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Dunn's River Falls Cruise Excursion Review

Dori Saltzman

Last updated
Apr 16, 2020

Read time
6 min read

A visit to Dunn's River Falls is the most popular cruise excursion in Ocho Rios, Jamaica. If your cruise stops in Ocho Rios and you're wondering whether a Dunn's River Falls cruise excursion is for you, Cruise Critic has rounded up everything you need to know.

What It Is

Stretching 600 feet long, the falls -- which at their highest point are 180 feet above sea level -- are terraced like a giant staircase, making them a natural draw for daredevil tourists. (A few extra manmade "steps" here and there make the climb a bit more doable.)

With small lagoons interspersed among the vertical sections, Dunn's River Falls is also an inviting place to cool off on a hot Jamaica day.

Cruisers can visit Dunn's River Falls independently with a taxi or purchase a shore excursion through their cruise line (or with any number of independent operators).

Our Experience

We chose a Dunn's River Falls cruise excursion that paired our visit to the falls with a stop at Mystic Mountain Rainforest for its aerial chairlift and bobsled experience. (Other options might pair the falls with a zipline experience over the falls themselves, or with a trip to a cave where you might see bats.)

Our first stop was Mystic Mountain Rainforest, where we were dropped off for the aerial chairlift up to the top. The ride lasts about 15 to 20 minutes and gives you a wonderful view of the port to one side, and the rainforest stretching out into the distance on the other. Be on the lookout for butterflies and humming birds.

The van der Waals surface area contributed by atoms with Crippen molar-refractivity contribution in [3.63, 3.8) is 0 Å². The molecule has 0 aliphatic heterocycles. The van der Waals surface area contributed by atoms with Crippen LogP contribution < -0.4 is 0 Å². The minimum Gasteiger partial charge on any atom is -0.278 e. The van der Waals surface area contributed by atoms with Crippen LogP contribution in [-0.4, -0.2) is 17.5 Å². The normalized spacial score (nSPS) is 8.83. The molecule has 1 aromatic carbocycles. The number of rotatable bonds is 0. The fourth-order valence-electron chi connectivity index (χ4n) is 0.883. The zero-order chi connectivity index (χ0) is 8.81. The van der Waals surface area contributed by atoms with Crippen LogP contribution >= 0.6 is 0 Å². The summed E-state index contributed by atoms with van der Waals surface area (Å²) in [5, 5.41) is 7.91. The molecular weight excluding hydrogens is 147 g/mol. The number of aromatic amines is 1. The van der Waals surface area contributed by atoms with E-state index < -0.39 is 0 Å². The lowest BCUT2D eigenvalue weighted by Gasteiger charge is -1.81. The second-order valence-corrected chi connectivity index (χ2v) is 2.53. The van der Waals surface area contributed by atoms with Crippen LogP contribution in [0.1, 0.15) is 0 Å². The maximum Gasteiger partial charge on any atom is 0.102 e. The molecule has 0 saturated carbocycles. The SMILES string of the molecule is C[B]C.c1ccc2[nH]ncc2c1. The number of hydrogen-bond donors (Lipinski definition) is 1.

Once at the top of the mountain, you'll need to rent a locker to put any bags in, as they're not permitted on the bobsled. The wait for the bobsled can be anywhere from five to 10 minutes, which is only slightly less than the ride lasts. Bobsleds hold one person (or one adult and one small child). There is a brake, but for the most thrilling ride, you'll want to use it expeditiously. (We only used it when we came to the most dramatic turns.) It's a lot of fun and you're able to do it multiple times if you want.

Be sure to check out the small hummingbird garden when you're done. We spotted three types of hummingbirds flitting around. There's also a walking path, but the gate was locked during our visit.

After we had our fill of the bobsled, we headed back down the mountain on the chairlift. Shuttles run on the half-hour between Mystic Mountain and Dunn's River Falls. When we arrived at the falls, a guide grouped everyone on our shuttle together and after explaining a little about the falls led us down to where we could either climb or take a series of stairs to follow along on shore. Here again, you must rent a locker as no bags are permitted on the falls. (A waterproof cell phone case is highly recommended if you want to bring your phone.)

We chose the easier option, though we saw plenty of people of all ages daring the falls.

Most people who climbs the falls go with a group that has been assigned a falls guide who helps the group navigate their way up to the top -- and also keeps the group pumped up as a videographer records the climb. (You sign up afterwards if you want to purchase the video, which will be delivered to you while you're waiting for your shuttle.)